To boost your employability, you can gain a King’s Experience Champion for Change Award upon module completion, which goes on your Higher Education Achievement Report (HEAR) that you receive when you graduate from King’s.  

A Sustainability Seminar Series accompanies the module and runs monthly between October and July with seminars from climate justice to sustainable economics.  

Register online to keep updated.  


Take collective action: King’s Climate Action Network 

The King’s Climate Action Network (CAN) is an open forum bringing together more than 400 people from the King’s community who are passionate about climate action. It is a place to foster innovation, brainstorm new ideas and discuss what action King’s needs to take to reach our targets.  

By joining the King’s CAN, you will get an opportunity to hear from stakeholders about progress in theme-specific sessions, discuss fresh ideas and get a chance to implement them through the Sustainability Projects Fund.  

Find out more and join the King’s CAN. 


Make a difference: Volunteer for sustainability  

Volunteering is a great way to give back to the community and the King’s Climate & Sustainability team offer exciting opportunities to help drive sustainability and gain valuable employability skills.  

You can become an ambassador raising sustainability awareness across King’s, a Sustainability Champions Assistant supporting staff teams to make their work environments more sustainable, and much more.  

Check out all opportunities on King’s Volunteering platform (look for: King’s Climate & Sustainability) 


Learn & take action: King’s Climate & Sustainability Month 

King’s Climate & Sustainability Month takes place every year in February, offering you an opportunity to learn more about sustainability topics, collaborate and connect with others from across King’s and take action on the climate crisis. The month includes an inter-university London Student Sustainability Conference with an opportunity to showcase your sustainability project or research to a London-wide audience.  

Interested in organising an event? That is possible! King’s Climate & Sustainability Month includes exciting social and educational events organised by people from across the King’s community focused on one or more of the Sustainable Development Goals (SDGs).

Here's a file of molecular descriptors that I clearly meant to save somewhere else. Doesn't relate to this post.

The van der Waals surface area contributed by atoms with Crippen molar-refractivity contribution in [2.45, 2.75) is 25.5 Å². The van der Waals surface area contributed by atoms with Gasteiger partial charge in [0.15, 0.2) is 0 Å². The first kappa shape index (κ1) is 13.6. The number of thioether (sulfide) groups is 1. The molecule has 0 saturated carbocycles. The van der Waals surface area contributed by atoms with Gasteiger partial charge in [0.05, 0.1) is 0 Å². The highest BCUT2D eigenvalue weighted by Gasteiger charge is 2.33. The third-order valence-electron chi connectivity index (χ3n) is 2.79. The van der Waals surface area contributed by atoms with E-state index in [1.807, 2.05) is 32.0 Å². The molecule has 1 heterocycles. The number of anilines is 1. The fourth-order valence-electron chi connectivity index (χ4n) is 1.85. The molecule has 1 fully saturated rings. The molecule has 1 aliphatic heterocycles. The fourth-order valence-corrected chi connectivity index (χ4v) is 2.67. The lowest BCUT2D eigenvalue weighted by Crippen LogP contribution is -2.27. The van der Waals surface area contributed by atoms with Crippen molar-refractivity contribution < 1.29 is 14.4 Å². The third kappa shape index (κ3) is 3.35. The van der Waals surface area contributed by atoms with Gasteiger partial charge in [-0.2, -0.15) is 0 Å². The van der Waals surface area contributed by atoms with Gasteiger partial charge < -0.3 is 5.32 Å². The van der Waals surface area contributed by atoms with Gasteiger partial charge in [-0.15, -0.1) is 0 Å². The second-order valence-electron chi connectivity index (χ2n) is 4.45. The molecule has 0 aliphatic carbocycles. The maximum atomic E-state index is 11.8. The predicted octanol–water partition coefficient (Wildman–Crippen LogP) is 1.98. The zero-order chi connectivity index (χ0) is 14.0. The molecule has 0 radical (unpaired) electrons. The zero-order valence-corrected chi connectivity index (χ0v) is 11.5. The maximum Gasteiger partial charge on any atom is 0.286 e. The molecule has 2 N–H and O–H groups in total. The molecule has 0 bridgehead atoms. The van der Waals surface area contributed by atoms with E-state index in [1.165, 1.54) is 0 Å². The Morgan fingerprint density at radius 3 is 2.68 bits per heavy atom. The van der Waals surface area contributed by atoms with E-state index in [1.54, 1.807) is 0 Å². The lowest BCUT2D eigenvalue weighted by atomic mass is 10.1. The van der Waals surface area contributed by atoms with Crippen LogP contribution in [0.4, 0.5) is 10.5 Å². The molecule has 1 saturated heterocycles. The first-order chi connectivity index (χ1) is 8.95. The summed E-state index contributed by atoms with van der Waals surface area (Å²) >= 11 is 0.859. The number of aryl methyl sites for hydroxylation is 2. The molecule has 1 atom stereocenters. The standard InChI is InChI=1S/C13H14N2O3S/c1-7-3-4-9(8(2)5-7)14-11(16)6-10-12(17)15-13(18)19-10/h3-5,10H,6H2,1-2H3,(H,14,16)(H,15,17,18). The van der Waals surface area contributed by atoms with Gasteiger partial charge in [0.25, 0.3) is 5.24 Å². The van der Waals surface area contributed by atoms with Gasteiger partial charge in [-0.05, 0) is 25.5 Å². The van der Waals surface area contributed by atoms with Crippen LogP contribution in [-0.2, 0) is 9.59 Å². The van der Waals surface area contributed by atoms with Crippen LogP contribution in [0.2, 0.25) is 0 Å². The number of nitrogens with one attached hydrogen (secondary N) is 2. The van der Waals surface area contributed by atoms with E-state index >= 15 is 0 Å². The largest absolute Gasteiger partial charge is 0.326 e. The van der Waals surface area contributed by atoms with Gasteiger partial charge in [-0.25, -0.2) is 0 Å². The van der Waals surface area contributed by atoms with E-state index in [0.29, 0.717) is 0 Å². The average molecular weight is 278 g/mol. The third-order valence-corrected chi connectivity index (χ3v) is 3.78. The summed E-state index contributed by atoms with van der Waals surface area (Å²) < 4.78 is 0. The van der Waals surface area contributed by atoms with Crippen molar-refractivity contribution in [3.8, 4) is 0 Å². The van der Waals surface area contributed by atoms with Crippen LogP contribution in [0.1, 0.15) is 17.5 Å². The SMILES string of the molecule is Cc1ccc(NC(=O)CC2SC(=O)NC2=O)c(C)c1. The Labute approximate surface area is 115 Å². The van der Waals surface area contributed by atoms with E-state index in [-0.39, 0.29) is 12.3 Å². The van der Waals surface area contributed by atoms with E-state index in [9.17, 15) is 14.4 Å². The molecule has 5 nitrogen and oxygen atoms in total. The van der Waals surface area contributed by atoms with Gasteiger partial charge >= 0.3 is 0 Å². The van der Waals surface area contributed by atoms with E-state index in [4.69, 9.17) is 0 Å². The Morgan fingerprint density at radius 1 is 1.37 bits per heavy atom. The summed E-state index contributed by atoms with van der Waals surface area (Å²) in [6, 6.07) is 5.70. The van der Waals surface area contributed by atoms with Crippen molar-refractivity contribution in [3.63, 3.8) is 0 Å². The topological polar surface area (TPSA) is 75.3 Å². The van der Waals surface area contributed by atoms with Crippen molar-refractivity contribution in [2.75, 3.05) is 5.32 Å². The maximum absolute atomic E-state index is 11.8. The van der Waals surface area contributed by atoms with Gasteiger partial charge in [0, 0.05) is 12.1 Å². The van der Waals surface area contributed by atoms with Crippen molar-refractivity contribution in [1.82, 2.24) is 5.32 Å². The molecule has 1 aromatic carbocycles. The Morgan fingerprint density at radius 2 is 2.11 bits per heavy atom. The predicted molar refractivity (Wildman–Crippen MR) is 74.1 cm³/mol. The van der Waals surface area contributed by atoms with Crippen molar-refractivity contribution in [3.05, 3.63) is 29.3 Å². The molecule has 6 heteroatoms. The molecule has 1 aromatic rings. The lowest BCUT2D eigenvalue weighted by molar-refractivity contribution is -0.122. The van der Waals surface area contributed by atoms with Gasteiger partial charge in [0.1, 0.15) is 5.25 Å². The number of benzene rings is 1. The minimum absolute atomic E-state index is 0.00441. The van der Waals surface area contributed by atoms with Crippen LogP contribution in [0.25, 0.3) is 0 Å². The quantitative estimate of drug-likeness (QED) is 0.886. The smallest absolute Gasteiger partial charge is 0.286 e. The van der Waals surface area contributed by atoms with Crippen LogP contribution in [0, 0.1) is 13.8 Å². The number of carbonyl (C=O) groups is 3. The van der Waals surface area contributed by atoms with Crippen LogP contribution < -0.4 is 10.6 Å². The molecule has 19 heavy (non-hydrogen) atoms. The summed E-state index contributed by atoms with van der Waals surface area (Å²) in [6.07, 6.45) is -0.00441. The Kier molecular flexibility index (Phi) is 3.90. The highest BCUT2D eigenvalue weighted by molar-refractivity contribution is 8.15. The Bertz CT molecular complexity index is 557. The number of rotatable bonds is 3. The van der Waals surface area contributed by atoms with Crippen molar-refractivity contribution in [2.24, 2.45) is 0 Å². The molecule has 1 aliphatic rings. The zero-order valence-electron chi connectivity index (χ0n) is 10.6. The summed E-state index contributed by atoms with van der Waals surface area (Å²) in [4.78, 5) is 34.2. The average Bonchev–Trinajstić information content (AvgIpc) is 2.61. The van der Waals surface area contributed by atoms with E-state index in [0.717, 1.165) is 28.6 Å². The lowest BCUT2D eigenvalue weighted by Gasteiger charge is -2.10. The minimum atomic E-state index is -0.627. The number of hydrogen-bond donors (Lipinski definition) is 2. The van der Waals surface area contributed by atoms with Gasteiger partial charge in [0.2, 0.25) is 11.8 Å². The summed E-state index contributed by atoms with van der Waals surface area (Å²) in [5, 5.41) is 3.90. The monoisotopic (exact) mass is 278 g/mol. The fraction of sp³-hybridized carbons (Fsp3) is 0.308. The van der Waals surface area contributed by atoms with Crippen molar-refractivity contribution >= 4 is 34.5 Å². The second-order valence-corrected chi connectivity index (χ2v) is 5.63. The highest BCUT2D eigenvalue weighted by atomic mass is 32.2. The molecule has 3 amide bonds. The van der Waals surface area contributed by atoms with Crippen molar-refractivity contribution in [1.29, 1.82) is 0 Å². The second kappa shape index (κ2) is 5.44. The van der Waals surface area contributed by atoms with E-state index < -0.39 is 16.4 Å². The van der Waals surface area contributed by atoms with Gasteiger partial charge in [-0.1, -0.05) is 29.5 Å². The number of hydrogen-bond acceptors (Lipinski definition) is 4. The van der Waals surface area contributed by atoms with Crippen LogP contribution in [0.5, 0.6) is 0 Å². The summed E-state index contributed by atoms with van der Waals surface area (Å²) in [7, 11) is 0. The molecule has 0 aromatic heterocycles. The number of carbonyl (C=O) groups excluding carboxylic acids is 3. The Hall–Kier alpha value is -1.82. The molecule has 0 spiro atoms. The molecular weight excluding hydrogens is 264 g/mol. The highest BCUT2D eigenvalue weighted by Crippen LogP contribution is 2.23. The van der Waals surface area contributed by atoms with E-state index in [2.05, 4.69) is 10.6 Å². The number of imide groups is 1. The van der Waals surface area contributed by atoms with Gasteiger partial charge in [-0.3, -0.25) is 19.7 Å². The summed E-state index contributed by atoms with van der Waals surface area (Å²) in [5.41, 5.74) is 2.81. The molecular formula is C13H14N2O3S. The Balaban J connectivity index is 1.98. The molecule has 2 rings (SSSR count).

Subscribe to the newsletter to keep updated 


Discover: Spotlight on Sustainability podcast 

The King’s Spotlight on Sustainability podcast aims to draw attention to sustainability at King’s and beyond. The goal is to get you thinking about some of the issues and challenges we face regarding climate change and the natural world by highlighting the excellent work on sustainability happening at King’s and on local, national and global levels. 

Start listening online 


Climate and sustainability ambitions and progress  

King’s Climate & Sustainability Action Plan was developed in consultation with students, staff and alumni members of the King’s CAN and went live in February 2023. The plan sets new targets across 13 key impact areas, including at least a 25% reduction in carbon emissions by 2025 and a 50% reduction by 2030 across energy use, business travel, our supply chain, commuting and waste. The plan includes a 2030 net zero target and prioritises the absolute reduction of carbon emissions over offsetting and carbon removals.  

Our annual Environmental Sustainability Reports summarise the efforts made by the entire King’s community to make the university more sustainable: from managing our estates and providing sustainable food to engaging with our local communities and driving Education for Sustainability. Have a look – we hope it inspires you to take action on climate and sustainability, whatever your role within or beyond King’s! 


We’d love to hear from you! 

If you want to set up your own sustainability project, you have any ideas or feedback to share, or you would like us to promote any of your initiatives, please get in touch with the team: 

An Engineering Module on Energy & Sustainability

This Education for Sustainability case study is from Claire Lucas, Professor of Engineering Teaching and Learning at King’s. As well as time in industry, Claire has taken a national role in Engineering education, including as a QAA subject specialist and deputy chair of the 2022 subject benchmark statement review for Engineering. Here she discusses Energy & Sustainability 4CCE1SUS, a core module all new Electronic Engineering and General Engineering students take in the first semester of their first year.

“Students learn that Engineering is about compromise rather than making the most efficient thing possible, and that historically the compromise has been one way.”

Sustainable development goals addressed Sustainability competencies addressed
7. Affordable and clean energy.

9. Industry, innovation and infrastructure.

Integrated problem solving. Students work on energy problems in realistic settings such as transport or buildings.

Collaboration. Students undertake problem-based learning in groups using formal decision-making approaches.

Systems thinking. Students use tools to analyse emerging and interactive behaviour.